January 4, 2019

CT in $500M settlement with for-profit education company

File Photo
File Photo
Outgoing state Attorney General George P. Jepsen.

For-profit education company Career Education Corp. (CEC) has agreed to reform its recruiting and enrollment practices and will forgo collecting approximately $493.7 million in debts owed by 179,529 students nationally through a settlement with 49 attorneys general, state Attorney General George Jepsen announced Thursday.

Connecticut was one of seven states that led a five-year multistate investigation into the company, which was launched following accusations of predatory and deceptive practices and a critical report on for-profit education by the U.S. Senate's Health, Education, Labor and Pensions Committee.

"For far too long, unscrupulous for-profit colleges have put money before people, engaged in deceptive recruiting practices, and left students with a burden of crushing debt while providing them with useless degrees that wouldn't lead them to gainful employment," said Jepsen in a statement.

"It is my hope that this debt relief will help to ease the burden on students who were trying to better themselves, their careers and their livelihoods but were instead tricked into programs and degrees that were sometimes worthless," Jepsen added.

Headquartered in Schaumburg, Ill., CEC offers primarily online courses through American InterContinental University and Colorado Technical University. The company has shuttered or phased out many of its other schools over the past decade.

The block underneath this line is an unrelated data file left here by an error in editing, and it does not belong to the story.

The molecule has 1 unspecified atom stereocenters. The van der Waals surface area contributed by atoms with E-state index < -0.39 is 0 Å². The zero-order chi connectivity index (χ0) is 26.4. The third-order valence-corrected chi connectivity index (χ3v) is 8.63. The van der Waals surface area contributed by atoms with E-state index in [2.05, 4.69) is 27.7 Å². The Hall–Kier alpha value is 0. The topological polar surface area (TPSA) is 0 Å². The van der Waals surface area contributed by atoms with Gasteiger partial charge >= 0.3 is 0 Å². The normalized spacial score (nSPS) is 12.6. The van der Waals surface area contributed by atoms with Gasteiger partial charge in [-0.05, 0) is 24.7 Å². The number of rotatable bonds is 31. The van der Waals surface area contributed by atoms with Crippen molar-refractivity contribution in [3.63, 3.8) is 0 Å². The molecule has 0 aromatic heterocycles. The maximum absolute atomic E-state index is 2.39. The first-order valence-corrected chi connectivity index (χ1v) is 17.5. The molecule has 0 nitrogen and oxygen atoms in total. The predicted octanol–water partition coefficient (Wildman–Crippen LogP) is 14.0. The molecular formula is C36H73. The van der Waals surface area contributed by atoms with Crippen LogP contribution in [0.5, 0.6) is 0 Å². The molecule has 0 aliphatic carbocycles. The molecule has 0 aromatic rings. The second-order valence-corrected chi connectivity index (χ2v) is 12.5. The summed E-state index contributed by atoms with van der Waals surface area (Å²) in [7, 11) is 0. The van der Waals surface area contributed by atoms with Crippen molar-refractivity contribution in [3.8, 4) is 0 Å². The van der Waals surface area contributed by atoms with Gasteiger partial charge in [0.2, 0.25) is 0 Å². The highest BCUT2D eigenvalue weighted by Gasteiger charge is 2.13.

The states' investigation found that CEC used emotionally charged language to pressure students into enrolling in CEC schools and deceived students about the total costs of enrollment. Admissions representatives were instructed to inform prospective students only about the cost per credit hour without disclosing the total number of required credit hours.

The states alleged that CEC misled students about the transferability of credits and misrepresented the potential for students to obtain employment by failing to disclose that certain programs lacked necessary accreditation and by distorting graduation and job placement rates.

Under the agreement, CEC has agreed to forgo efforts to collect amounts owed by former students living in Connecticut and other participating states (Iowa, Illinois, Kentucky, Maryland, Oregon and Pennsylvania).

Nationally, the average individual debt relief will be about $2,750. Approximately 1,415 former students living in Connecticut will receive debt relief through this settlement.

Contact Michael Bingham at mbingham@newhavenbiz.com

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